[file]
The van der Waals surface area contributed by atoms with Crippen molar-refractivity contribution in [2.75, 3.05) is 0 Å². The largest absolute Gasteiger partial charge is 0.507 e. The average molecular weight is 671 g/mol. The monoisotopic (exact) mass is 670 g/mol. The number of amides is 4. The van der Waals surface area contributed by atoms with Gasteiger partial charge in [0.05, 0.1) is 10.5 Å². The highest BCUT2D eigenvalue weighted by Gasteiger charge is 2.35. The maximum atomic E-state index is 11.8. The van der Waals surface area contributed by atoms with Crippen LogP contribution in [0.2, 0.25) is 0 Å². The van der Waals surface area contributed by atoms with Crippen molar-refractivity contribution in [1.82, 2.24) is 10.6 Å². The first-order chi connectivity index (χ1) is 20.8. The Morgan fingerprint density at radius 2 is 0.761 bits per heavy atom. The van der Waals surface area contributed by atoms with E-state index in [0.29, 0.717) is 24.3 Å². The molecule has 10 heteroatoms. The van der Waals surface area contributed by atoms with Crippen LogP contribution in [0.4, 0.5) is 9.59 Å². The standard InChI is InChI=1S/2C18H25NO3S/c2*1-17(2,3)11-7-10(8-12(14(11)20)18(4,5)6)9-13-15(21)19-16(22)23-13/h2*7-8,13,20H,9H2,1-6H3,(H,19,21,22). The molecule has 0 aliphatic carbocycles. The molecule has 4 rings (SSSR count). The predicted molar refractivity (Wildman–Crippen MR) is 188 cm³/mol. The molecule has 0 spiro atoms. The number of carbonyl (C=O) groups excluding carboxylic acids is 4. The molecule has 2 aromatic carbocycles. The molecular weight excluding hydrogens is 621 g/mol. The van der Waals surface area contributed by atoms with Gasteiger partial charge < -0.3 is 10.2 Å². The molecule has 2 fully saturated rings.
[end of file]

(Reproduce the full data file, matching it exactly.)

The van der Waals surface area contributed by atoms with Crippen molar-refractivity contribution in [2.75, 3.05) is 0 Å². The largest absolute Gasteiger partial charge is 0.507 e. The average molecular weight is 671 g/mol. The monoisotopic (exact) mass is 670 g/mol. The number of amides is 4. The van der Waals surface area contributed by atoms with Gasteiger partial charge in [0.05, 0.1) is 10.5 Å². The highest BCUT2D eigenvalue weighted by Gasteiger charge is 2.35. The maximum atomic E-state index is 11.8. The van der Waals surface area contributed by atoms with Crippen LogP contribution in [0.2, 0.25) is 0 Å². The van der Waals surface area contributed by atoms with Crippen molar-refractivity contribution in [1.82, 2.24) is 10.6 Å². The first-order chi connectivity index (χ1) is 20.8. The Morgan fingerprint density at radius 2 is 0.761 bits per heavy atom. The van der Waals surface area contributed by atoms with E-state index in [0.29, 0.717) is 24.3 Å². The molecule has 10 heteroatoms. The van der Waals surface area contributed by atoms with Crippen LogP contribution in [0.4, 0.5) is 9.59 Å². The standard InChI is InChI=1S/2C18H25NO3S/c2*1-17(2,3)11-7-10(8-12(14(11)20)18(4,5)6)9-13-15(21)19-16(22)23-13/h2*7-8,13,20H,9H2,1-6H3,(H,19,21,22). The molecule has 0 aliphatic carbocycles. The molecule has 4 rings (SSSR count). The predicted molar refractivity (Wildman–Crippen MR) is 188 cm³/mol. The molecule has 0 spiro atoms. The number of carbonyl (C=O) groups excluding carboxylic acids is 4. The molecule has 2 aromatic carbocycles. The molecular weight excluding hydrogens is 621 g/mol. The van der Waals surface area contributed by atoms with Gasteiger partial charge < -0.3 is 10.2 Å². The molecule has 2 fully saturated rings.